Singapore Kwan Im Thong Hood Che Chinese Temple

After you have explored the many stalls in the new Bugis Street indoor Market head for the northern exit and head towards Waterloo Street. Here you will find an attractive example of a large Chinese Buddhist temple.

Kwan Im Thong Hood Che Chinese Temple

The Kwan Im Thong Hood Che Temple is situated at 178 Waterloo St in the section of the road that is a pedestrian only zone. It is dedicated to the Goddess of Mercy Kuan Yin. The faithful believe that if you are worthy, she will make your wishes come true. This could explain why the temple always busy.

Worshippers enter the temple courtyard light but joss stick and pray. They then shake a container full of bamboo sticks until one falls out. The sticks have words written on them. They take them at face value, or go to one of the soothsayers to obtain an explanation.

Visitors are allowed to go into the temple. It is free but donations are welcome. Access to the centre of the temple is gained by crossing a large sheltered courtyard through an ornamental gateway. The main hall of the temple contains three altars.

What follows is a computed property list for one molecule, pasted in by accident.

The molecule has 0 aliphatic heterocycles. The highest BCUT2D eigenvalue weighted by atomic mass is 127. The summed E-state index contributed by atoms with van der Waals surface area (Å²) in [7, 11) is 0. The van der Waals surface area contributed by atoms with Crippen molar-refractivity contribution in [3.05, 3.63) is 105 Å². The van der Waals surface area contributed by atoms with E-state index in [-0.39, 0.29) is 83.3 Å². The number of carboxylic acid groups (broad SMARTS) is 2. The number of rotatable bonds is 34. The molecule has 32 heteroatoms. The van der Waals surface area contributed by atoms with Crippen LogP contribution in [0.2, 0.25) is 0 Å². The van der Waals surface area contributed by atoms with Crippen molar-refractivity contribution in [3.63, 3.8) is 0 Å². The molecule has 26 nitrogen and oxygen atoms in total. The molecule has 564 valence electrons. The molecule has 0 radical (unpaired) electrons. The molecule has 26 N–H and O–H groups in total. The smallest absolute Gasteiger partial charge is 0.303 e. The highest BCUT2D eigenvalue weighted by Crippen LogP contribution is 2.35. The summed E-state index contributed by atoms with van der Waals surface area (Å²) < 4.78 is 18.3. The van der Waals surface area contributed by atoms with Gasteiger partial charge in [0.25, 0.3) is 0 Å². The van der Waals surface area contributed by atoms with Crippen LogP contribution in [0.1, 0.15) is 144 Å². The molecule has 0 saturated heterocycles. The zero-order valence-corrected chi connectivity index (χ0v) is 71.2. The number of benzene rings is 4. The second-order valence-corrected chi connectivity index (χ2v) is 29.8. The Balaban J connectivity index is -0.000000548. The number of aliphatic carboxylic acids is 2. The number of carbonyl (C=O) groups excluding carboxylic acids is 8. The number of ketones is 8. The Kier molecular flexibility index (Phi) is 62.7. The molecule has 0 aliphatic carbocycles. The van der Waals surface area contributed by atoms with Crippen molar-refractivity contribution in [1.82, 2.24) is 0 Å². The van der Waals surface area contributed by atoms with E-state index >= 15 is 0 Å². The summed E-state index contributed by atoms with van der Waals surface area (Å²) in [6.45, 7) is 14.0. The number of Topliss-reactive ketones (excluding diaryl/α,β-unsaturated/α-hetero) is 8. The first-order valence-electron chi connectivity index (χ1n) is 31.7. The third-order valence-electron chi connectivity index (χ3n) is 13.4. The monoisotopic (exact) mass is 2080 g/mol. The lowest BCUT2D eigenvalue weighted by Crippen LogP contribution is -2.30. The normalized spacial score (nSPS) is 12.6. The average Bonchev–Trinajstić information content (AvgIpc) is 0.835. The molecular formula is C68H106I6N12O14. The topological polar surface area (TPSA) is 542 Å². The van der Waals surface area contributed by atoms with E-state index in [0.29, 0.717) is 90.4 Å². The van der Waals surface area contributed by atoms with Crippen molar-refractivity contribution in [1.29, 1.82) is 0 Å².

Singapore Chinese Temple

The main central one is for the Goddess Kuan Yin. The other is for the founder of Zen Buddhism Bodhidharma and the last is for Hua Tuo the Chinese patron saint for healing and medicine. There are a number of statues of the border inside the temple.

The area surrounding the temple was severely damaged by Japanese bombing in World War II. Local people sheltered inside the temple courtyard. This was a good decision as the temple was spared serious damage. It became a place of refuge for the newly made homeless who had lost their houses due to bombing, the sick and wounded. Some tourists are confused at seeing the swastika placed as decorations on the ornamental roof rafters. It is an ancient symbol of auspiciousness, of the aim to be and do good. This is one of the reasons that the Nazi party hijacked the simple for its emblem.

The temple was rebuilt twice, once in 1895 and then again in 1982, so that capacity could be increased. The busiest time at the temple is the eve of the Chinese New Year. The temple is kept open all night on the street is packed with the faithful praying to the Goddess for an auspicious start to the New Year. On a normal day. The temple is open at 6 AM and closes just after 6 PM.

The exterior walls of the temple compound have some magnificent decorative tiles stuck to the outside but one to the left of the gate way is a blue Dragon and the one to the right is a Phoenix. There are always street stalls set up outside the temple to cater for the needs of the worshippers. These range from incense stockiest, fortune tellers, food and drink providers to flower sellers.

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